By Bola Abbas
Lagos. October 17, 2012: The number of mobile phones subscriptions increased by more than 600 million to a total of about six billion worldwide, or 86 per 100 inhabitants, a development that indicates that about one billion persons in the world’s seven billion population do not have mobile phones.
According to a new report by the International Telecommunications Union mobile phone penetration increase slowed down to 11 per cent in 2011 compared to 13 per cent the previous year.
In the ITU flagship report, “Measuring the Information Society 2012” it emerged that approximately 2.3 billion persons or 33 per cent have access to the Internet by the end of last year.
The report also reveal that a growing number of Internet users now access the global computer network from home resulting in 14 per cent growth between 2010 and 2011 in proportion of households with Internet.
According to ITU, by end 2011, out of 1.8 billion households worldwide, one-third or 600 million had Internet access.
“In most developed countries, it is difficult to imagine day-to-day life without Internet. But two-thirds of the world’s population, and more than three-quarters of the population in developing countries, are not yet online. And of those that are, many do not have access to high-speed, high-quality Internet services,” says the report which optimistically highlighted the increasing numbers of Information and Communication Technology (ICT) uptake globally but also cited regional disparities and privations.
It further reveals that with the rapid increases in smartphones and handheld tablets, it is no surprise that the most significant uptake is taking place in the mobile broadband market. Mobile broadband services have grown by 40 per cent globally during the previous year, 23 per cent in the developed countries and 78 per cent in the developing countries, outstripping all other ICT services worldwide. In tandem with mobile Internet access is the mobile broadband penetration worldwide, bringing Internet access to large numbers of users without fixed broadband access.
“No saturation point has yet been reached for mobile-broadband penetration, and growth is expected to continue at double-digit rates over the next few years,” it projected.
“The emergence of mobile Internet services (both prepaid and postpaid) has played a key role in the surge in numbers of mobile-broadband subscriptions in developing countries, bringing Internet to a large number of users who have limited access to fixed-broadband services,” the report said.
In addition to smartphones and tablets, increases in mobile video applications over social networks are all shifting mobile phone usage from voice to data. And the shift requires commensurate significant upgrades of networks, higher speeds and more spectrums, all of which warrant sustained investment flows in the sector, ITU advised.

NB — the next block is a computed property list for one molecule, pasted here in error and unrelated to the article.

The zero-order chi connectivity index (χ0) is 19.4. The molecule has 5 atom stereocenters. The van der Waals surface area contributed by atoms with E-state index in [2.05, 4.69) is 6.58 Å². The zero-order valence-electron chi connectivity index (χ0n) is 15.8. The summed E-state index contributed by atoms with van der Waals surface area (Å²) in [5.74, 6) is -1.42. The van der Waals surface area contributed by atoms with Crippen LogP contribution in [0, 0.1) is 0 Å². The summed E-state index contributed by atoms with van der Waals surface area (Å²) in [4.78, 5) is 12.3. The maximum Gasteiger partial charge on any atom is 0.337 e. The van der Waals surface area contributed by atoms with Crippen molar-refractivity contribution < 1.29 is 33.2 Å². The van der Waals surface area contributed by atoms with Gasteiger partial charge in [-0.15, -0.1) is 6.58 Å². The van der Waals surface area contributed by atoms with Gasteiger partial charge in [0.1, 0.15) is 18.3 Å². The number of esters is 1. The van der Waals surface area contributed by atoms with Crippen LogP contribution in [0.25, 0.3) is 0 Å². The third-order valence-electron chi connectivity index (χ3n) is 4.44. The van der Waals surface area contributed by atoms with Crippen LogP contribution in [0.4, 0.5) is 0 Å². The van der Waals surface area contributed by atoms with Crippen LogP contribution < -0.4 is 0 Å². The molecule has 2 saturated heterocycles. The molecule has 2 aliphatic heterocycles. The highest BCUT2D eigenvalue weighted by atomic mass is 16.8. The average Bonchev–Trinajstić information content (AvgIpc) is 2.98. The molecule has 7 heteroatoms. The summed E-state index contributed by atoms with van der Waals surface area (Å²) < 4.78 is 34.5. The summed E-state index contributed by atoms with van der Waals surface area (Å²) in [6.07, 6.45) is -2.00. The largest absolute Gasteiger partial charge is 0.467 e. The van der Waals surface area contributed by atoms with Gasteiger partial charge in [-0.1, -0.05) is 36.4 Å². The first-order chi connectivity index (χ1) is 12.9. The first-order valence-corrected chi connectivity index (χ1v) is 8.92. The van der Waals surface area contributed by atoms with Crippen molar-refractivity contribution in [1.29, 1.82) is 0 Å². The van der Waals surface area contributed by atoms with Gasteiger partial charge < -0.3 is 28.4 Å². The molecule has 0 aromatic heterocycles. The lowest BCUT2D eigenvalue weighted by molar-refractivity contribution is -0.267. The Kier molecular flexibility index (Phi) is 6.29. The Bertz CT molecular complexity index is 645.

Fixed broadband networks provide higher speed, capacity and quality which high end-users such as businesses and governments need for governance, education and health programmes. But the fixed broadband networks also require much higher investments, particularly over the last mile connections, to homes and businesses, unlike mobile broadband infrastructure.
Overall, as in Nigeria, ranked 135 among 165 countries, the increasing number of networks has led to fierce competition in the sector and driven down consumer prices significantly, a key factor in the spread of mobile phone services. Others are increasingly cheaper and affordable handsets with no illiteracy limitations.
But speed and capacity remain problematic in developing countries. “In many high-income, developed economies, the majority of fixed (wired)-broadband subscriptions deliver very high speeds (of above 10 Mbit/s). But many subscriptions in developing countries are limited to speeds below 2 Mbit/s. This effectively restricts the type and quality of applications and services that users can access over the Internet.
“It is also important to note that while mobile-broadband technology helps to increase coverage and offer mobility, the mobile networks and services currently in place usually only allow limited data access, at lower speeds, which often makes mobile-broadband subscriptions unsuitable for intensive users, such as businesses and institutions. High-speed, reliable broadband access is particularly important for the delivery of vital public services, such as those related to education, health and government. The potential and benefit of mobile-broadband services is therefore constrained when mobile broadband is used to replace, rather than complement, fixed (wired)-broadband access.”
The Broadband Commission’s ambitious goal is to ensure that by 2015, global Internet penetration must increase from the current 33 per cent to 60 per cent, connect 40 per cent of households to broadband.
“Indeed, more and more countries are reaching a critical mass in terms of ICT access and use, which accelerates ICT diffusion and further boosts demand, driven by the spread of mobile Internet,” it said.